In his fourth collection, 13th Balloon, Mark Bibbins turns his candid eye to the American AIDS crisis. With quiet consideration and dark wit, Bibbins addresses the majority of his poems to Mark Crast, his friend and lover who died from AIDS at the early age of 25. Every broken line and startling linguistic turn grapples with the genre of elegy: what does it mean to experience personal loss, Bibbins seems to ask, amidst a greater societal tragedy? The answer is blurred-- amongst unforeseen disease, intolerance, and the intimate consequences of mismanaged power. Perhaps the most unanswerable question arrives when Bibbins writes, "For me elegy/ is like a Ouija planchette/ something I can barely touch/ as I try to make it/ say what I want it to say." And while we are still searching for the words that might begin an answer, Bibbins helps us understand that there is endless value in continuing--through both joy and grief--to wonder.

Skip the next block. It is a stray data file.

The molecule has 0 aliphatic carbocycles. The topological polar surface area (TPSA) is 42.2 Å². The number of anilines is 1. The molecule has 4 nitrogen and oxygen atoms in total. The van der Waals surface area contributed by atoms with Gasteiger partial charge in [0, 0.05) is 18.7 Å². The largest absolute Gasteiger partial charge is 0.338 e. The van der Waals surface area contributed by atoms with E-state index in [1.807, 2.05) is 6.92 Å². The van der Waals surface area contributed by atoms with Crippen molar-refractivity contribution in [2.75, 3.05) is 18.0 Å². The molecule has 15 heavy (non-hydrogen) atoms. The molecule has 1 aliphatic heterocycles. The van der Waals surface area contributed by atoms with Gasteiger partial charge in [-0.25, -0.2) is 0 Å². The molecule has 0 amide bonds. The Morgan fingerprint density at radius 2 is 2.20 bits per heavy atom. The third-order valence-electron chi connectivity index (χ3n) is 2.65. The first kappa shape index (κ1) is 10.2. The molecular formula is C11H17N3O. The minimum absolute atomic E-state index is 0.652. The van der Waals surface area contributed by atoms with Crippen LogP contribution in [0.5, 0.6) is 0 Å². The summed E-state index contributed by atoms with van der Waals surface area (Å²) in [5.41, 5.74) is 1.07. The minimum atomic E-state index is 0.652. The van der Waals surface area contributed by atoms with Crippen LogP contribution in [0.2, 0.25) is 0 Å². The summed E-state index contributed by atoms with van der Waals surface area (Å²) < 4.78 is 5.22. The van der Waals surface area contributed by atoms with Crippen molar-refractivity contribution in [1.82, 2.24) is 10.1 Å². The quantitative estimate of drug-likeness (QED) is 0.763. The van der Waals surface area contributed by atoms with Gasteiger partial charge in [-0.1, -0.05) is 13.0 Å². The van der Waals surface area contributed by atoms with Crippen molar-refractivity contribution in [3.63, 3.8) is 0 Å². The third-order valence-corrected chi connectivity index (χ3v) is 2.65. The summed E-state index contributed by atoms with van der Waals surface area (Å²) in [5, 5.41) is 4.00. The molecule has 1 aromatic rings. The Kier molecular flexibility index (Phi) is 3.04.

About the Author
Mark Bibbins was born in 1968 in Albany, New York. He earned an MFA in Creative Writing at the New School, and is the author of four books of poems, including They Don't Kill You Because They're Hungry, They Kill You Because They're Full, The Dance of No Hard Feelings, and Sky Lounge, which received a Lambda Literary Award. He teaches in the graduate writing programs at Columbia University and The New School, where he co-founded LIT magazine. In addition to teaching, Bibbins is the editor of the poetry section of The Awl, a web magazine. He lives in New York City.